Drivers, get ready to pay more for your vehicle's safety check. The state wants to raise the yearly inspection fee by as much as 36 percent. It's even higher for those who ride a motorcycle.
The 700 or so stations that do safety checks have been given an ultimatum: Switch to a new high-tech program that drivers will be paying for, or get out of the safety check business.
Safety checks haven't changed much, including the price, in decades. Scope out the car, check off the boxes, fill in all that paperwork -- all for about $15.
"If you do inspections correctly, you do not make money on them," said John Kelly, Vice President at Lex Brodie's, which does hundreds of safety checks a month at its locations. "Really a safety check should take you an hour-and-a-half."
A new mandatory state program hopes to help make that more efficient and cut out a massive data-entry backlog, but it isn't free. Drivers will be paying for it.
Car and truck drivers would pay about 36 percent more, bringing the tab to around $20 with tax now added.
Motorcycle riders and folks with trailers would pay nearly 60 percent more, from $8.75 to nearly $14.
And don't lose it; that will cost you 34 percent more to replace.
"I can't believe this," said driver Jan Wonso, hearing about the upcoming hike from KHON2. "This is absolutely ridiculous."
"Registration raises, I pay more now that when I first owned the car, then there's gas," driver Jessica Manalo said, lamenting another cost add-on.
So where is the fee hike going?
The state gets $1.70 from the added cost. They say that will pay for their own inspectors who keep tabs on the stations.
The safety check businesses earn about $1.10 more.
State contractor Parsons will get $1.69 for every car.
"The state, I figured this was in the works for over a year, and then all of a sudden boom here it is," Kelly said, "Surprise!"
The surprise? By Nov. 1 all safety check stations would have to be using a Parsons-supplied iPad that connects wirelessly to a central database, a special printer, new stickers and paper, and a router. One set is free to the station from Parsons, but any extras for the busy shops will cost $1,000 apiece payable to the contractor.
"As it was presented to us, you're either in, or you're out," Kelly said. "You have areas of this island -- and I'm sure outer islands -- that it may not be easy. Even though it's 2013, you might not have the ability to get high-speed internet on such short notice."
KHON2 asked the Department of Transportation: Is it an unreasonable expectation to ask this kind of industry to go high-tech, all wireless in this case?
"We understand there are some concerns about that," DOT spokesperson Caroline Sluyter said. "Most of the people already have internet connection. Of course there will be some that don't, especially the smaller more rural areas."
Station operators just recently got a sneak peek at the program at briefings the state and contractor put on.
"We immediately embraced it because we immediately saw it as a way to save time. We have a full parking lot every day and there's a lot of customers here who want to speed up the process," Kelly said.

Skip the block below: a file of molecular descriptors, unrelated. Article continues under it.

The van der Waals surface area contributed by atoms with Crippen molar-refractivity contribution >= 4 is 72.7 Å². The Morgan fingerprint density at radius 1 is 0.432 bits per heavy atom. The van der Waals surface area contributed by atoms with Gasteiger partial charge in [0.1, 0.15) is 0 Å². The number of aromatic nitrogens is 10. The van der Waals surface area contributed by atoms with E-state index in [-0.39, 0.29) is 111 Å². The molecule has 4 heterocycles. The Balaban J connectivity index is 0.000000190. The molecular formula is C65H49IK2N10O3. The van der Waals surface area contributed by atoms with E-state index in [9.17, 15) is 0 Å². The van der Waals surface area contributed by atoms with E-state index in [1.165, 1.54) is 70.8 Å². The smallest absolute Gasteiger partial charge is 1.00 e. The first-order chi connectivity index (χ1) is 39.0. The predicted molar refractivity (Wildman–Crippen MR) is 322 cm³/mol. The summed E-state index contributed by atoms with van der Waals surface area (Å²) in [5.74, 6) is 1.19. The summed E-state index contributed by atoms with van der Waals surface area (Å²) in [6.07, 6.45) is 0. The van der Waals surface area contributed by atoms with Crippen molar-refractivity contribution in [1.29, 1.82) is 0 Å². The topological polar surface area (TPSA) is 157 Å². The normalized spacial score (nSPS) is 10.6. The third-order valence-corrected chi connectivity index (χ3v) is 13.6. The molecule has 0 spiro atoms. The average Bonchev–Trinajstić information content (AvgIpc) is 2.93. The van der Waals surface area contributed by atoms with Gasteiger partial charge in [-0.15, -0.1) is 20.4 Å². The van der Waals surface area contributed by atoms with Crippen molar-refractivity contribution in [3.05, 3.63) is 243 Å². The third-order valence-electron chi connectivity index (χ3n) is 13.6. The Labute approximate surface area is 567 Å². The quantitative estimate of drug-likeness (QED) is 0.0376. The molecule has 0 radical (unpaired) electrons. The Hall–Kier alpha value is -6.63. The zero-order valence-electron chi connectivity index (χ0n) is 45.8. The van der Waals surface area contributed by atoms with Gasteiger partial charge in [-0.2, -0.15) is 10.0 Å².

"It's going to be terrific in the long run," said Dane Saito from the Manoa Chevron. "It's better than the system that we have now."
Asked if everybody felt that way at the inspector meeting, Saito added, "I think everyone was more or less not too sure."
"I have friends who work in other shops who are safety inspection stations and I know one of them he's bowing out, he's done," Kelly said.
The DOT says it expects most stations will be able to stick with the program.
"All of the stations that now are doing the inspections are offered to switch over to the new system," Sluyter said. "If they don't want to continue with the safety inspections, that's fine, too. Maybe it's not worth it to some people to continue doing the inspections so that is their choice."
The DOT says the change will be worth it for drivers.
"Now when you could get your safety check it isn't input immediately into the system, which could delay your registration," Sluyter said. "So I've heard it could be one month to two months. I've heard up to six months. Now with the new system it will be almost instant."
KHON2 asked DOT: Why not just process the paper more quickly and let drivers save?
"Nobody likes a fee increase, we understand that, but we hope the public understands the fee hasn't been increased since the 1980s," Sluyter said. "The portion of the revenue we get goes to pay for our inspectors, so we have inspectors who go out and actually inspect the stations themselves to make sure they're doing the job correctly. That, in the last few years, has been a money loser for us."
Police cite about 23,000 drivers a year for safety check violations. Asked if they think moving from paper to electronic will make a difference there, Honolulu Police Department Maj. Kurt Kendro said, "I don't know if it will have an impact on it, it's too early to tell. But it will certainly clear up the administrative paperwork that goes along with that."
The iPads will collect and store photos of every car -- front, back, vin and deficiencies -- so scofflaws, beware.
"If they go down the street, another station will pull up that vehicle, and the pictures of what you failed it on will be on there," Kelly said, "So no more shopping around for somebody to pass your vehicle."
All of this is in a draft of administrative rule changes that have not yet had a public hearing. The DOT says Nov. 1 is still a target start date. KHON2 will keep you posted when that hearing is set.
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